Whether you're dairy free due to an allergy or your own personal choice, we all know how difficult it is to adjust to the dairy-free life in a world with such a high dairy consumption.
I gave up dairy almost two years ago after speaking to a nutritionist about my struggle with acne. I was told that dairy causes acne, a food product I was consuming every single day. I cut dairy out of my diet and within weeks my acne cleared up drastically and I was left with clear, glowing skin.
It may not always be easy living dairy-free — I receive a lot of questions, concerns, and comments regarding my dietary choice on a daily basis. No matter how many times you remind me that cheese is delicious, I'll never go back to eating dairy. That's why I created this list of 10 struggles that everyone living a dairy-free life will understand.
1. Not being able to go to certain coffee shops because they don't offer dairy-free milk alternatives
I don't think there is anything more annoying than realizing you have to drink your coffee black because there are no dairy-free milk alternatives available. When it comes to coffee, I love adding almond, soy or coconut milk. Here are five milk alternatives you can try adding to your java tomorrow morning.
2. Constantly being asked "How do you live without cheese!?"
This is by far the most annoying question to be asked when following a dairy-free diet. Once you have cut dairy out for a long period of time, you stop craving it. As much as I once loved cheese, the thought of it doesn't even cross my mind anymore. I feel better once living dairy-free, so if you ask me this question expect my answer to be me rolling my eyes.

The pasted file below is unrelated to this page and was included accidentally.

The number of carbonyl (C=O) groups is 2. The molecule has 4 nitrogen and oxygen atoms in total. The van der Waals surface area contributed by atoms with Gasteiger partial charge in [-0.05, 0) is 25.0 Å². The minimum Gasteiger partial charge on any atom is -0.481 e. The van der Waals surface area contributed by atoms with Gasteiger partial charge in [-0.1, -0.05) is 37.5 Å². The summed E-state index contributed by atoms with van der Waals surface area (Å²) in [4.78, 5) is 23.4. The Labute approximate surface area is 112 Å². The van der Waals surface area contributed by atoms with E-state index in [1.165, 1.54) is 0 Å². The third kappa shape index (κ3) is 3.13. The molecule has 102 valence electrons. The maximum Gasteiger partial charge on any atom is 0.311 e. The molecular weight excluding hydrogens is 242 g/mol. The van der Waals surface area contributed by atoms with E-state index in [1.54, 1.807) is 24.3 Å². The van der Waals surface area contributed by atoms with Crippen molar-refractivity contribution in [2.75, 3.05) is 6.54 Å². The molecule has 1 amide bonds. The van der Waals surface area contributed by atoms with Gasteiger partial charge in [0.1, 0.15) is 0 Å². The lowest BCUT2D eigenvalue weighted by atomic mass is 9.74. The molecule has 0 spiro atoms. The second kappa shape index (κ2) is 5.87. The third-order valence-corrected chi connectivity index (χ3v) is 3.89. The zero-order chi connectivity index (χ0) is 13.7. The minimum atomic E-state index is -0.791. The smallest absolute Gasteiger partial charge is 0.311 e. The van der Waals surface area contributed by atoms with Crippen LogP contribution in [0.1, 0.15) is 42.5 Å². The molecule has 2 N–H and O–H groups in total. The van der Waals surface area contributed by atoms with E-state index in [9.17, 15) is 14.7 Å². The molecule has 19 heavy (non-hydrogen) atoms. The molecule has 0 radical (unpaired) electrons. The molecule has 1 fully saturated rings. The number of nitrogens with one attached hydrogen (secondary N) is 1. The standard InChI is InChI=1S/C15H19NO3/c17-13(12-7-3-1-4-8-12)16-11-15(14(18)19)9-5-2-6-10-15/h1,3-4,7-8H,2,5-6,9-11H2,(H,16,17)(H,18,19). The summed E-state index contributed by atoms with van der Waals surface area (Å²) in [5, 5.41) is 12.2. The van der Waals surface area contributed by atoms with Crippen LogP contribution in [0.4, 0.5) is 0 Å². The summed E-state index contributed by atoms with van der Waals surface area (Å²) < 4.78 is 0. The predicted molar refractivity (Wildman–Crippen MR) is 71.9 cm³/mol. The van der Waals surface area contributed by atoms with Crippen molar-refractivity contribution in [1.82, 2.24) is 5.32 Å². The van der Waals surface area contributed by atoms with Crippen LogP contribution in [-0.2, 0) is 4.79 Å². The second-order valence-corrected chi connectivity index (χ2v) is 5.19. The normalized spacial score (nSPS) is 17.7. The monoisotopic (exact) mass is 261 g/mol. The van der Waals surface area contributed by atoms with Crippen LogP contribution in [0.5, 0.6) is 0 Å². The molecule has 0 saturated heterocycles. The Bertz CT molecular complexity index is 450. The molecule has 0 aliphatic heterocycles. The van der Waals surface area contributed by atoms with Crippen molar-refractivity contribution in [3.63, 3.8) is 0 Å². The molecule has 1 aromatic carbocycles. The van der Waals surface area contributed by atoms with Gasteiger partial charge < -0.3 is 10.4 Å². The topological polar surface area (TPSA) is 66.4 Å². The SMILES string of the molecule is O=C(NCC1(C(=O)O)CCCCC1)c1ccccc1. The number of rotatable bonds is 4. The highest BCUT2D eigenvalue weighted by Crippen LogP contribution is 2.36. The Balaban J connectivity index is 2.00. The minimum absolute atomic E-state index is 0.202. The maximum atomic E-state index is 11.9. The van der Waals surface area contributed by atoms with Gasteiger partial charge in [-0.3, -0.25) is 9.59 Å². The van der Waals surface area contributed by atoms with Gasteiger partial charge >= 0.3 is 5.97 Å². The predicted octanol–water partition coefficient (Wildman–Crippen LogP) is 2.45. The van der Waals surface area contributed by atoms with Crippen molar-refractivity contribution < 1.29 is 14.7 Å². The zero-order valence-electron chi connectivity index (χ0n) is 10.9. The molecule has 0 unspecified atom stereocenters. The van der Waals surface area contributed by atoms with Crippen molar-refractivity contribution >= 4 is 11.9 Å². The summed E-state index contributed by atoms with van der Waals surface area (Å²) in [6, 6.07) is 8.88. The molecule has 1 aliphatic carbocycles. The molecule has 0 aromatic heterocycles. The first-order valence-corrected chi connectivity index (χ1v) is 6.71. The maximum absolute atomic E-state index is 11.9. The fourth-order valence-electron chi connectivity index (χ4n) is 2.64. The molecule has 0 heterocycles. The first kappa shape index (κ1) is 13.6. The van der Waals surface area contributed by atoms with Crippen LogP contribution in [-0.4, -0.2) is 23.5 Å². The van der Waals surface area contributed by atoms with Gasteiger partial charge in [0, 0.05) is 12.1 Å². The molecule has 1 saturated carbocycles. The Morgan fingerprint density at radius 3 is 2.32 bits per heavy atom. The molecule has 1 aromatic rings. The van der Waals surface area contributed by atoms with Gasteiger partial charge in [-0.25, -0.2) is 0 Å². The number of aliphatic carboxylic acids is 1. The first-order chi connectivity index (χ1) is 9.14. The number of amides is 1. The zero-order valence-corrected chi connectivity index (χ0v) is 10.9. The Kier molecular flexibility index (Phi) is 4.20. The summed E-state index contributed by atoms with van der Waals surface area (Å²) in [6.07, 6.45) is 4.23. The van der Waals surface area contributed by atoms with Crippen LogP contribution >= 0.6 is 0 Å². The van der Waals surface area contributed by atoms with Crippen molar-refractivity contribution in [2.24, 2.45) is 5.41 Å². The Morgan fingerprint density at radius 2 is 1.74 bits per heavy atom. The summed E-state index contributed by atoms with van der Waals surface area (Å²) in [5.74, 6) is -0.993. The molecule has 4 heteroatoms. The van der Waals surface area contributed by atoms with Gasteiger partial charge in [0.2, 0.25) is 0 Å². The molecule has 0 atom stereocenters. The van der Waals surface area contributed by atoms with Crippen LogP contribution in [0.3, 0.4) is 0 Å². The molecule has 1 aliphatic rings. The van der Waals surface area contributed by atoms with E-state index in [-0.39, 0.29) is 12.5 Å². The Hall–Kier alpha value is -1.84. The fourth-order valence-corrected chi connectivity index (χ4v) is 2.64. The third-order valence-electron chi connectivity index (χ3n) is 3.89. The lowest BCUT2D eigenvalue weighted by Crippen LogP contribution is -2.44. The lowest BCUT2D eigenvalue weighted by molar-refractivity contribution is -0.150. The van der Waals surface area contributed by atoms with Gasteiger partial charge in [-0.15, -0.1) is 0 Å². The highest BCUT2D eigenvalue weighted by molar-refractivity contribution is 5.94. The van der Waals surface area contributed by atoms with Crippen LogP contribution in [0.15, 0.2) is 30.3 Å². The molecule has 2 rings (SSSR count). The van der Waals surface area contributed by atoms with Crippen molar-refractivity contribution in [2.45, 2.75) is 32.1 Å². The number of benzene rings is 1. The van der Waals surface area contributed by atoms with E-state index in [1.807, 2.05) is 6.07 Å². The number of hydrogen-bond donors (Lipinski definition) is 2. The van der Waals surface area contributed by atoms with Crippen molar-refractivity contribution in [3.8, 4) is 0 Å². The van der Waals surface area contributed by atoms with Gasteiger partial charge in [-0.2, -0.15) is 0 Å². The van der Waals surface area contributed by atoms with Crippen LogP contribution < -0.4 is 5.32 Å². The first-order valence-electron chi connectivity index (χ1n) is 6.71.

3. Being asked "if you don't drink milk, how do you get any calcium?"
News flash: you don't have to consume milk in order to reach the recommended calcium intake. Calcium can be found in other foods such as almonds, dark leafy green vegetables, sesame seeds, tofu and figs. Calcium is a mineral vital to maintaining optimal health, and all dairy and non-dairy eaters should ensure they get enough of it on a daily basis.
4. Trying to convince your friends how corrupt the dairy industry really is
The truth is, almost everyone has an intolerance to dairy, which is why so many of us get bloated after consuming it. As well, high dairy consumption has been linked to certain cancers such as prostate and and ovarian. On top of this, the treatment of animals in order to produce the mass amounts of dairy our society consumes is heartbreaking. Trust me, it's nearly impossible to convince a dairy-lover to give up their cheese. My suggestion would be to show them a documentary or two, that usually does the trick.
5. Being asked "how is almond milk made if almonds don't have nipples?" at least once in your life
Dear everyone who has ever asked me this question, do you live under a rock? I understand that learning there are milk alternatives made from nuts can seem unbelievable at first, but this question is beyond ridiculous. It has never been and never will be funny. If you're still wondering how to make almond milk, check out this easy, 3 ingredient recipe.